A previously unreleased trio recording from Pat Martino provides new insight both into his obvious debt to Wes Montgomery and Grant Green — but also how his burning, blinding speed outstripped anything those old masters ever attempted, even as the guitarist opened a door for fusion’s looming ferocity.
The museful accordion of Garth Hudson on Rick Danko’s “New Mexicoe” heralds not just an important partial reunion for the post-Robbie Robertson Band, but one of the most notable lost gems from their combined solo careers.
Don Airey, who had a vibrant career of his own prior to Deep Purple, has provided a ringing farewell for his old bandmate Gary Moore — with a final assist from the too-soon-gone guitarist himself.
Founded 1962 in St. Albans, England, the Zombies starred the remarkable talents of lead singer Colin Blunstone, guitarist Paul Atkinson, bassist Chris White, keyboardist Rod Argent, and drummer Hugh Grundy.
Noah Baerman plays piano, organ, slide guitar and sings a little. He leads a trio, a chamber octet, a duet, a quartet of singers, a two-sax/vibes quintet, and an assortment of combinations of these ensembles. He composes for every shade of jazz from greasy soul-jazz to Third Stream. And he does this all within one album.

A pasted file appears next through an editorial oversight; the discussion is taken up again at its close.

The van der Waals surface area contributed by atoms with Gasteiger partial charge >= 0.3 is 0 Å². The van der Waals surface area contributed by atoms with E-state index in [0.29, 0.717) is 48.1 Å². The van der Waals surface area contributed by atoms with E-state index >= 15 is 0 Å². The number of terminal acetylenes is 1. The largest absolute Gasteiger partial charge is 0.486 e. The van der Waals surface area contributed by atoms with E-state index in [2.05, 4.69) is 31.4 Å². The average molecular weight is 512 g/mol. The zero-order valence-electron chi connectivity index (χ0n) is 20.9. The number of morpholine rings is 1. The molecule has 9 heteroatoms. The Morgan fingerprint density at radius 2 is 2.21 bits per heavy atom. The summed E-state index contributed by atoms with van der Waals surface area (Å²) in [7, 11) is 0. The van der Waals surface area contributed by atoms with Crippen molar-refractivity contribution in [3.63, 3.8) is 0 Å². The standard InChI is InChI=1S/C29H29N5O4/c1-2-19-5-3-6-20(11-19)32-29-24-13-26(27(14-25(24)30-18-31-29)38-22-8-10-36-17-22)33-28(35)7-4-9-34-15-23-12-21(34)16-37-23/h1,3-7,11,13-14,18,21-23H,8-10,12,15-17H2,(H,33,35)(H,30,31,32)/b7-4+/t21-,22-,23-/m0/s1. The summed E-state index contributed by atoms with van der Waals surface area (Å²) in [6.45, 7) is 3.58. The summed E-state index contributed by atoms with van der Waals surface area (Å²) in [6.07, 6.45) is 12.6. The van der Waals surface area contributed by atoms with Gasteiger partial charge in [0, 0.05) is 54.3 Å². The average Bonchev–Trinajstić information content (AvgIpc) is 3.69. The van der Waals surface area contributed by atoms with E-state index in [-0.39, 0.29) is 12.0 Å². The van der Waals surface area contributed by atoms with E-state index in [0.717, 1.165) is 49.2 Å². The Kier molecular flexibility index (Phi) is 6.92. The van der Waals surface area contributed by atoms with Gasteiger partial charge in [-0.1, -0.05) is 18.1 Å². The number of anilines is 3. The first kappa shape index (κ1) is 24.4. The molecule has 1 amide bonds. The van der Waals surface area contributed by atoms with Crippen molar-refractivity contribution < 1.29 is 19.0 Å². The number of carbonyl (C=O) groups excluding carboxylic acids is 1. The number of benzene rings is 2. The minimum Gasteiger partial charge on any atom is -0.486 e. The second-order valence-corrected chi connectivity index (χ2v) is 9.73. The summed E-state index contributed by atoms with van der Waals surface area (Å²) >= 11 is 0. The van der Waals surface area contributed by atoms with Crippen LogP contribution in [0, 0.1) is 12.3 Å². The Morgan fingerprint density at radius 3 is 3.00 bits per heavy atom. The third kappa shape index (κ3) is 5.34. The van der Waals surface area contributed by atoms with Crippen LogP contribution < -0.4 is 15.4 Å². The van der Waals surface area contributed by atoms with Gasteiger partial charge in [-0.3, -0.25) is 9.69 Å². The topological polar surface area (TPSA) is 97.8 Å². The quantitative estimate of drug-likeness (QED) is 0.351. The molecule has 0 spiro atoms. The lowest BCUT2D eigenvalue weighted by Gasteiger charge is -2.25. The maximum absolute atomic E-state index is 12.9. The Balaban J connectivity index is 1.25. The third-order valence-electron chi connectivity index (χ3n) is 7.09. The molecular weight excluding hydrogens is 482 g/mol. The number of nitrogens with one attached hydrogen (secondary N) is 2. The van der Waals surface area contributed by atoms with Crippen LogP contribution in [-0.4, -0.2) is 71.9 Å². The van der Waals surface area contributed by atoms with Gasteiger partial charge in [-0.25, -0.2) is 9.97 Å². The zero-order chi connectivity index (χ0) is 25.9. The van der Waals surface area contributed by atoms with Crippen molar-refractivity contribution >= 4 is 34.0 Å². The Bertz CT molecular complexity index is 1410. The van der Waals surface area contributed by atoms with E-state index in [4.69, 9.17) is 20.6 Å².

‘If I never do it again, that’s OK’: Adrian Belew dives into ProjeKCt work, with no King Crimson regrets
The Crimson ProjeKCt, a Robert Fripp-approved King Crimson offshoot group, begins its new tour today in Tel Aviv — even as the mothership band is set to restart featuring two of the ProjeKCt’s stalwart members.
The few times I’ve ever offered up any of my WTF?! Wednesday material to co-workers, the response invariably involves a crinkled up face and a head shake. This is often followed by a comment along the lines of “That…is not music.”
Slowly at first, and then with a tornadic gush, Brian Eno and Karl Hyde begin this collaborative journey. “The Satellites” begins with an almost imperceptible pulse, then synth and sax tangle and untangle — creating an undulating dissonance, before there emerges from these whispers a canny amalgam of Eno’s ambient ruminations and Hyde’s Underworld electronica.
For Steve Latshaw, directing Return of the Killer Shrews was a labor of love. Make that a lifetime’s labor of love.
For as long as rock ‘n’ roll has been around, there have been songs celebrating the genre. In the ’50s, there was “Rock And Roll Music,” “Twenty Flight Rock,” “Rock And Roll Is Here To Stay,” “Seven Nights To Rock,” and “Rock Around The Clock,” among many others.